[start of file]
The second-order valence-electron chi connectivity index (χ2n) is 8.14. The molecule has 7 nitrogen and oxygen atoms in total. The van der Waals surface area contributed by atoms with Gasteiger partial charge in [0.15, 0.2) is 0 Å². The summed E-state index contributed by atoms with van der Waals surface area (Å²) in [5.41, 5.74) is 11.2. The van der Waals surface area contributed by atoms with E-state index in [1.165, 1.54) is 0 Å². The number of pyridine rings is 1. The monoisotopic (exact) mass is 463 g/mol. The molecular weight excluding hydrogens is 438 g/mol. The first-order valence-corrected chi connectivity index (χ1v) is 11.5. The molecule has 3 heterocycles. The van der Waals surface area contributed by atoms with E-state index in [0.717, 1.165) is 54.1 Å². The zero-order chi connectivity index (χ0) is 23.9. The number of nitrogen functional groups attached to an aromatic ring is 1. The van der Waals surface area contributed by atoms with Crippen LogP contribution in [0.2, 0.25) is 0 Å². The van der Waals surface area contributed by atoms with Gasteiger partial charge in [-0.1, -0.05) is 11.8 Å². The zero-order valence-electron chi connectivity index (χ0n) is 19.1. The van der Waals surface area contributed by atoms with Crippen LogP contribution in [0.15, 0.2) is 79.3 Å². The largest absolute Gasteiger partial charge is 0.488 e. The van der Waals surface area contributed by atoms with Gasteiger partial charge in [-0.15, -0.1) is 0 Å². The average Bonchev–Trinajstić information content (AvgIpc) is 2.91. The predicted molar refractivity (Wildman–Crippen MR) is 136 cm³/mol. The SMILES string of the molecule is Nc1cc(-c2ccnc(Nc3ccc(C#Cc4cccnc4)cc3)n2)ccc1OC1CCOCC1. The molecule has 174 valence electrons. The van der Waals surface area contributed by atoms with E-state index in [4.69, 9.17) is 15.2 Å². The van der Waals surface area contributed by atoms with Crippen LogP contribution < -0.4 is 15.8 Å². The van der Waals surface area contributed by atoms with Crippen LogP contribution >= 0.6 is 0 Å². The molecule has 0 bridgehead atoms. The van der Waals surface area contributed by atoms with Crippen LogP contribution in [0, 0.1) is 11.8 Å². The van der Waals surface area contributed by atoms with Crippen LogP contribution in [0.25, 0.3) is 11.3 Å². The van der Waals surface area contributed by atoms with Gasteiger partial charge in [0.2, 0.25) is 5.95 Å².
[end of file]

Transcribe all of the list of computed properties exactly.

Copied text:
The second-order valence-electron chi connectivity index (χ2n) is 8.14. The molecule has 7 nitrogen and oxygen atoms in total. The van der Waals surface area contributed by atoms with Gasteiger partial charge in [0.15, 0.2) is 0 Å². The summed E-state index contributed by atoms with van der Waals surface area (Å²) in [5.41, 5.74) is 11.2. The van der Waals surface area contributed by atoms with E-state index in [1.165, 1.54) is 0 Å². The number of pyridine rings is 1. The monoisotopic (exact) mass is 463 g/mol. The molecular weight excluding hydrogens is 438 g/mol. The first-order valence-corrected chi connectivity index (χ1v) is 11.5. The molecule has 3 heterocycles. The van der Waals surface area contributed by atoms with E-state index in [0.717, 1.165) is 54.1 Å². The zero-order chi connectivity index (χ0) is 23.9. The number of nitrogen functional groups attached to an aromatic ring is 1. The van der Waals surface area contributed by atoms with Crippen LogP contribution in [0.2, 0.25) is 0 Å². The van der Waals surface area contributed by atoms with Gasteiger partial charge in [-0.1, -0.05) is 11.8 Å². The zero-order valence-electron chi connectivity index (χ0n) is 19.1. The van der Waals surface area contributed by atoms with Crippen LogP contribution in [0.15, 0.2) is 79.3 Å². The largest absolute Gasteiger partial charge is 0.488 e. The van der Waals surface area contributed by atoms with Gasteiger partial charge in [-0.15, -0.1) is 0 Å². The average Bonchev–Trinajstić information content (AvgIpc) is 2.91. The predicted molar refractivity (Wildman–Crippen MR) is 136 cm³/mol. The SMILES string of the molecule is Nc1cc(-c2ccnc(Nc3ccc(C#Cc4cccnc4)cc3)n2)ccc1OC1CCOCC1. The molecule has 174 valence electrons. The van der Waals surface area contributed by atoms with E-state index in [4.69, 9.17) is 15.2 Å². The van der Waals surface area contributed by atoms with Crippen LogP contribution < -0.4 is 15.8 Å². The van der Waals surface area contributed by atoms with Crippen LogP contribution >= 0.6 is 0 Å². The molecule has 0 bridgehead atoms. The van der Waals surface area contributed by atoms with Crippen LogP contribution in [0, 0.1) is 11.8 Å². The van der Waals surface area contributed by atoms with Crippen LogP contribution in [0.25, 0.3) is 11.3 Å². The van der Waals surface area contributed by atoms with Gasteiger partial charge in [0.2, 0.25) is 5.95 Å².